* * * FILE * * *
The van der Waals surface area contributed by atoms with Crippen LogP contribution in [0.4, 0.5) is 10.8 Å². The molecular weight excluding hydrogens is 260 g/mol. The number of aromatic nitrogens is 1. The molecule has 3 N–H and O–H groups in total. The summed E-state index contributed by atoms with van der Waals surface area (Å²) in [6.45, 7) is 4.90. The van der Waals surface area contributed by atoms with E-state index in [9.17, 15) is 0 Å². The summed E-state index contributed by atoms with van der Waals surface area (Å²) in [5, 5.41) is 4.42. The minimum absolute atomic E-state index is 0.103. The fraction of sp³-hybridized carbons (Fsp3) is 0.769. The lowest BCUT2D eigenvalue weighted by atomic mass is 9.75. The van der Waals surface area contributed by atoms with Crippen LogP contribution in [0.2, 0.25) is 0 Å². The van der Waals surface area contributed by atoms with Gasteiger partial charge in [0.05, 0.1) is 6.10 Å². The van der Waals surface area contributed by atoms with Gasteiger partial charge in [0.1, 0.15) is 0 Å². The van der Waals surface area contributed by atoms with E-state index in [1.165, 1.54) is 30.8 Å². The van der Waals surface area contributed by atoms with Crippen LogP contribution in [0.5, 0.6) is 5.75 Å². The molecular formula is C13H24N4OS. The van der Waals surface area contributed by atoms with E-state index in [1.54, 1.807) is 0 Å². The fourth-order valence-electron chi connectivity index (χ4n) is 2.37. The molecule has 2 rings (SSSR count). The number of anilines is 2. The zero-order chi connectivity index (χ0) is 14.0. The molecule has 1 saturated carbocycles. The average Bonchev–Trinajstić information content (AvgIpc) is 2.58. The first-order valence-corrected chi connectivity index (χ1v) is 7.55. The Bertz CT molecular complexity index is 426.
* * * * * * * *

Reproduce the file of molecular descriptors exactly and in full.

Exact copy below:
The van der Waals surface area contributed by atoms with Crippen LogP contribution in [0.4, 0.5) is 10.8 Å². The molecular weight excluding hydrogens is 260 g/mol. The number of aromatic nitrogens is 1. The molecule has 3 N–H and O–H groups in total. The summed E-state index contributed by atoms with van der Waals surface area (Å²) in [6.45, 7) is 4.90. The van der Waals surface area contributed by atoms with E-state index in [9.17, 15) is 0 Å². The summed E-state index contributed by atoms with van der Waals surface area (Å²) in [5, 5.41) is 4.42. The minimum absolute atomic E-state index is 0.103. The fraction of sp³-hybridized carbons (Fsp3) is 0.769. The lowest BCUT2D eigenvalue weighted by atomic mass is 9.75. The van der Waals surface area contributed by atoms with Crippen LogP contribution in [0.2, 0.25) is 0 Å². The van der Waals surface area contributed by atoms with Gasteiger partial charge in [0.05, 0.1) is 6.10 Å². The van der Waals surface area contributed by atoms with Gasteiger partial charge in [0.1, 0.15) is 0 Å². The van der Waals surface area contributed by atoms with E-state index in [1.165, 1.54) is 30.8 Å². The van der Waals surface area contributed by atoms with Crippen LogP contribution in [0.5, 0.6) is 5.75 Å². The molecular formula is C13H24N4OS. The van der Waals surface area contributed by atoms with E-state index in [1.54, 1.807) is 0 Å². The fourth-order valence-electron chi connectivity index (χ4n) is 2.37. The molecule has 2 rings (SSSR count). The number of anilines is 2. The zero-order chi connectivity index (χ0) is 14.0. The molecule has 1 saturated carbocycles. The average Bonchev–Trinajstić information content (AvgIpc) is 2.58. The first-order valence-corrected chi connectivity index (χ1v) is 7.55. The Bertz CT molecular complexity index is 426.